I would try a strict dairy free diet for a few weeks. CMPA is far commoner than true lactose intolerance in this age group, and it can cause secondary lactose intolerance. Lactase, the enzyme that breaks down lactose, is made in cells at the very tips of the digestive villi in the intestines. Anything that causes gut inflammation, including CMPA, can damage those cells and cause secondary lactose intolerance. If the underlying cause of the inflammation is removed, the cells heal and lactase is produced in sufficient quantities again.
If no improvement on a dairy free diet after 2 or 3 weeks (and you need to check ingredients in everything and be very strict) I would go back to the GP and ask firmly for a referral to a paediatrician (ideally a paediatric gastroenterologist). There is no simple test for CMPA unfortunately as the only reliable tests depend on igE and not all reactions are IgE mediated. A positive test is helpful, but negative testing does not necessarily mean that your child is not reacting to cows milk protein. Exclusion diets are generally the best diagnostic tools. The other most likely candidate is gluten and there are different tests for that. Dont be taken in by tests like hair tests and other nonsense you see online. There is no scientific basis for these "tests".
Have a look at NICE clinical guideline 116 on food allergies in under 19s. It will tell you what your doctor should be doing. You might want to print it out and take it to your next appointment so that they know that you know what to expect.
Good luck - hope you get the answers you need soon.

SinkGirl Mon 07-Oct-19 20:34:47

She has more symptoms for lactose intolerance than cmpa, like the bloated and diarrhoea that smells vile.

My twins both have CMPA and had this issue.

Lactose intolerance is very rare in babies and toddlers. CMPA is much more common and exclusion followed by the milk ladder is the only way to confirm.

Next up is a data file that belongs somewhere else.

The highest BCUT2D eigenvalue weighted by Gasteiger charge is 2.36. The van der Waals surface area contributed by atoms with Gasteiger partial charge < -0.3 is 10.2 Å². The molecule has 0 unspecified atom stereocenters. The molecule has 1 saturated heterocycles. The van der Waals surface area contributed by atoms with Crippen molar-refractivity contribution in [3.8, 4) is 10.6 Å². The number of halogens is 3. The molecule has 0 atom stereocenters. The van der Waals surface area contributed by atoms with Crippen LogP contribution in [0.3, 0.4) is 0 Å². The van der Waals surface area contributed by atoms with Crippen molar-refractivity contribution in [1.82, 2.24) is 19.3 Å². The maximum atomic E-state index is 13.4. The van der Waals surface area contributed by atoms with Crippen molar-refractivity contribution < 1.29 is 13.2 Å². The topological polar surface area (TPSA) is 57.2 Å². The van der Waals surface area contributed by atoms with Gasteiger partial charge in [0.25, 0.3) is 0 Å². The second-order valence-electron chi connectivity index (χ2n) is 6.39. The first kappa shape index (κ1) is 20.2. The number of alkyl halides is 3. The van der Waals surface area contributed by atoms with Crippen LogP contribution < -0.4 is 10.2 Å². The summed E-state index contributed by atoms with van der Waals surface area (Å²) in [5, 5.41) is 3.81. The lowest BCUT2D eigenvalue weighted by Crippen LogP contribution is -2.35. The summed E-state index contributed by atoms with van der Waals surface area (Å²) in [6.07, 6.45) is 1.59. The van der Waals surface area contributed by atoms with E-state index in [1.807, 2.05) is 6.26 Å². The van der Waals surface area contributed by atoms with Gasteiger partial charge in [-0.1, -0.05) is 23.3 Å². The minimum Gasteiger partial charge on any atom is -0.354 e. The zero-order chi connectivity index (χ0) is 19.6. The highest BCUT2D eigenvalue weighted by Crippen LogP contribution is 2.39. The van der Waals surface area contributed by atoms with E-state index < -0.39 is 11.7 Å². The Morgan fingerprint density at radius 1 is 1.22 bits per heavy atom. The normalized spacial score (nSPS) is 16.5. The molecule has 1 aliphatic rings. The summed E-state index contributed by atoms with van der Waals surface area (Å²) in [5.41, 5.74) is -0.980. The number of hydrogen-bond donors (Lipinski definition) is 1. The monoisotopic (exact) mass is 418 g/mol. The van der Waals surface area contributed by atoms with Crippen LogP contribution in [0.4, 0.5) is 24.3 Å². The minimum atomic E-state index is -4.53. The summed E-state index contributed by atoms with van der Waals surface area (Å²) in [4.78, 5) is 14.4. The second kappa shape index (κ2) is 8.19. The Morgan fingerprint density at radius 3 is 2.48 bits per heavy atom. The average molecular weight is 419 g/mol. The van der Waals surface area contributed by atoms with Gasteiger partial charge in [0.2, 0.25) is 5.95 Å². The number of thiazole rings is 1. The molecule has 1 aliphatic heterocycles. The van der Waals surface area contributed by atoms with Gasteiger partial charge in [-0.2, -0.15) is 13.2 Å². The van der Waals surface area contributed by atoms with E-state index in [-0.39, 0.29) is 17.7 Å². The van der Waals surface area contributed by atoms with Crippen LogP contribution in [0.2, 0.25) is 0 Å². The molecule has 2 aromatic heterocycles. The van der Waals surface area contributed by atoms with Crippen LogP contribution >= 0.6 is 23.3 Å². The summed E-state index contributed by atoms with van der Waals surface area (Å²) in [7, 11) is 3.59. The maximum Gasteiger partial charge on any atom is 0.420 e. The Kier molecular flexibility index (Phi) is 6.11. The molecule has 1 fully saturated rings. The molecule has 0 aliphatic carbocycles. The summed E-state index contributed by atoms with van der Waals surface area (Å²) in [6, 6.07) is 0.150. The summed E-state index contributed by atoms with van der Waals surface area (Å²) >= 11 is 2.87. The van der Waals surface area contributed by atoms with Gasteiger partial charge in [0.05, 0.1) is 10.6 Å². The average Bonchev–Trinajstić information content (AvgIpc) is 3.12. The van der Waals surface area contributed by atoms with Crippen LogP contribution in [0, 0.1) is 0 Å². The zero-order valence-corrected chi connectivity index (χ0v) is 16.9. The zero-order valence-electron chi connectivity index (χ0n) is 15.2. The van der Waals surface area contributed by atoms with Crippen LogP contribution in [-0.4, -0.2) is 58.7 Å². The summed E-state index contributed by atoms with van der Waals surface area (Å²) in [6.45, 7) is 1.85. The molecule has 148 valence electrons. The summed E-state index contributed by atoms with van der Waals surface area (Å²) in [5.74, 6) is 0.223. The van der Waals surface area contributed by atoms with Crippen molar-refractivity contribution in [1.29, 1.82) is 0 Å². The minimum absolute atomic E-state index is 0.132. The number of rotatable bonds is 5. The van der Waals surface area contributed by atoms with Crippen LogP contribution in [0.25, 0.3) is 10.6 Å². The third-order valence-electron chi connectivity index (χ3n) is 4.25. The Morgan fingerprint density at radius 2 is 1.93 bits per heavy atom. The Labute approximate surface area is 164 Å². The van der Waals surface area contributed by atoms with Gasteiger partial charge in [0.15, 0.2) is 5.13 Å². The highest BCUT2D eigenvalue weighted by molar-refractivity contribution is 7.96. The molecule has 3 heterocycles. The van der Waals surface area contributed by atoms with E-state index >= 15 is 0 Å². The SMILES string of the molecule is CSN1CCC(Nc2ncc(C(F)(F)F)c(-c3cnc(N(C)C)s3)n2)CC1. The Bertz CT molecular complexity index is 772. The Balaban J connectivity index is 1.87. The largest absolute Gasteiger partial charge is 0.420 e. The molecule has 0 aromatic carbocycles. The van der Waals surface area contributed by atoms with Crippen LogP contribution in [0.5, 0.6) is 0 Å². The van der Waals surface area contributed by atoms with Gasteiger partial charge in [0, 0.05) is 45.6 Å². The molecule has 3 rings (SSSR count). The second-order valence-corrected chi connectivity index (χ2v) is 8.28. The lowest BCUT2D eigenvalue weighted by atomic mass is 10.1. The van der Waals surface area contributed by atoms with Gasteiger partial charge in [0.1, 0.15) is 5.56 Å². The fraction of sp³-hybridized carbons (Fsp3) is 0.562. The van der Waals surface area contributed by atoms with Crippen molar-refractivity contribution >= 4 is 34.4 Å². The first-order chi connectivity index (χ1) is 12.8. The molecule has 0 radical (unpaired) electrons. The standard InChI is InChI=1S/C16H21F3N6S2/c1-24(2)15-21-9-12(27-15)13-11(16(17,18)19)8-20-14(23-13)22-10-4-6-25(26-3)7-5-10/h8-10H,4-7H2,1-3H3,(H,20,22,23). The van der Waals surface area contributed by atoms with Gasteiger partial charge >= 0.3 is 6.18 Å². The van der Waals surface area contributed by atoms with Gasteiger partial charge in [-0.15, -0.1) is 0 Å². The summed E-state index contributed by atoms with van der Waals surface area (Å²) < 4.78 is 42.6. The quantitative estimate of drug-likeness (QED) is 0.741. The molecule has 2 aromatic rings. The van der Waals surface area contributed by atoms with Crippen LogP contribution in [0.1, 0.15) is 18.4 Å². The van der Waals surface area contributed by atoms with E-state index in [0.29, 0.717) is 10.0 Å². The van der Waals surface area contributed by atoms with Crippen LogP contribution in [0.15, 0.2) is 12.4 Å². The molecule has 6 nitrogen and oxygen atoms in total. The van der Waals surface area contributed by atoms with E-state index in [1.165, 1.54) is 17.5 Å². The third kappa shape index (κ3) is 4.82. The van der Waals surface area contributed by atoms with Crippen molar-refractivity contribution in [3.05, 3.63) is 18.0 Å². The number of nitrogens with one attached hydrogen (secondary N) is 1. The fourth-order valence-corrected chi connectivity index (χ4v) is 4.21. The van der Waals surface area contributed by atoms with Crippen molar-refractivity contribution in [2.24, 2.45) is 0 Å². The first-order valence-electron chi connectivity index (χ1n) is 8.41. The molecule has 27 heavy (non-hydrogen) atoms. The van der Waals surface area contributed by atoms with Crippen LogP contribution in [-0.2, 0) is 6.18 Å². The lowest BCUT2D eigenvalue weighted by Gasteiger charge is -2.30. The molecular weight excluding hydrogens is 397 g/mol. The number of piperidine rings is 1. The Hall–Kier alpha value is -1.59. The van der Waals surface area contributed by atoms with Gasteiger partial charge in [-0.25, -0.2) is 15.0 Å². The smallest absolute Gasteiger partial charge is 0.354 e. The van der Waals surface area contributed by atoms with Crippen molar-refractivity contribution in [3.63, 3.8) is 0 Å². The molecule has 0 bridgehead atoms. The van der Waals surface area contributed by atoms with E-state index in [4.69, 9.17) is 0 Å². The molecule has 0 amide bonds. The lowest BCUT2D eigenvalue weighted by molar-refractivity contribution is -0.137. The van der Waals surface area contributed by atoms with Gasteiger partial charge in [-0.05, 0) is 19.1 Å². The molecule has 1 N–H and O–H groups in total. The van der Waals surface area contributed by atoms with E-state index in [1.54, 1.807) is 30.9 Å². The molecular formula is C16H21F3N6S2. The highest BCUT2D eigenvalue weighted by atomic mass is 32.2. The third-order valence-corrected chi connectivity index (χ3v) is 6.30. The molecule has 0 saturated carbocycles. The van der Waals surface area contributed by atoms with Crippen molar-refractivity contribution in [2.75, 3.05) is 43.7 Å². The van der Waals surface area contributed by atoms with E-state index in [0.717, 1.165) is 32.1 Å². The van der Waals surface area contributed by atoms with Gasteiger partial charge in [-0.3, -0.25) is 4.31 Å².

Have they not suggested eliminating dairy before?

Darksideofthemoon19 Tue 08-Oct-19 09:00:54

So Iv came to realise it is CMPA 🙈

We’ve gone completely cows milk free. She has a dietician appointment in November. I’m thinking about getting her tested privately? I want to make sure she’s not allergic to anything else like soya etc. Would it be worth it?

Iv not noticed a massive difference but we only went milk free since Saturday.

OP’s posts: |
SinkGirl Tue 08-Oct-19 09:39:17

Private testing won’t help sadly. The only reliable tests for allergies are blood and skin pricks. These only work for IGE mediated allergies (the ones that cause hives on contact, etc). CMPA is what used to be called an intolerance, so the effects are delayed and more systemic (eczema, gastric issues etc).

Dieticians referred us to an allergy nurse who did skin prick testing - egg allergy confirmed by skin prick but no reaction to milk, even though she agreed he definitely has CMPA after I showed some pictures of reactions.

When I cut out dairy my twins eczema vanished within 48 hours. Took a bit longer for the scabs to heal obviously but the actual eczema just went. These were two days apart.

Darksideofthemoon19 Tue 08-Oct-19 10:16:47

That’s crazy!

Looking back I’m surprised it wasn’t picked up when she was a baby. She has constant skin infections, behind her ear, eczema on her arms and legs. We tried so many different creams from the doctors.

She now has really dry skin on her back and belly.

OP’s posts: |
SinkGirl Tue 08-Oct-19 10:50:39

Unfortunately if parents aren’t in the know and pushing for it, it’s often missed.
My twins were also allergic to soy as babies but are now fine with small amounts. Still can’t tolerate any dairy.

If things don’t improve after 3 weeks I’d consider trialling without soy as well, they’re commonly linked.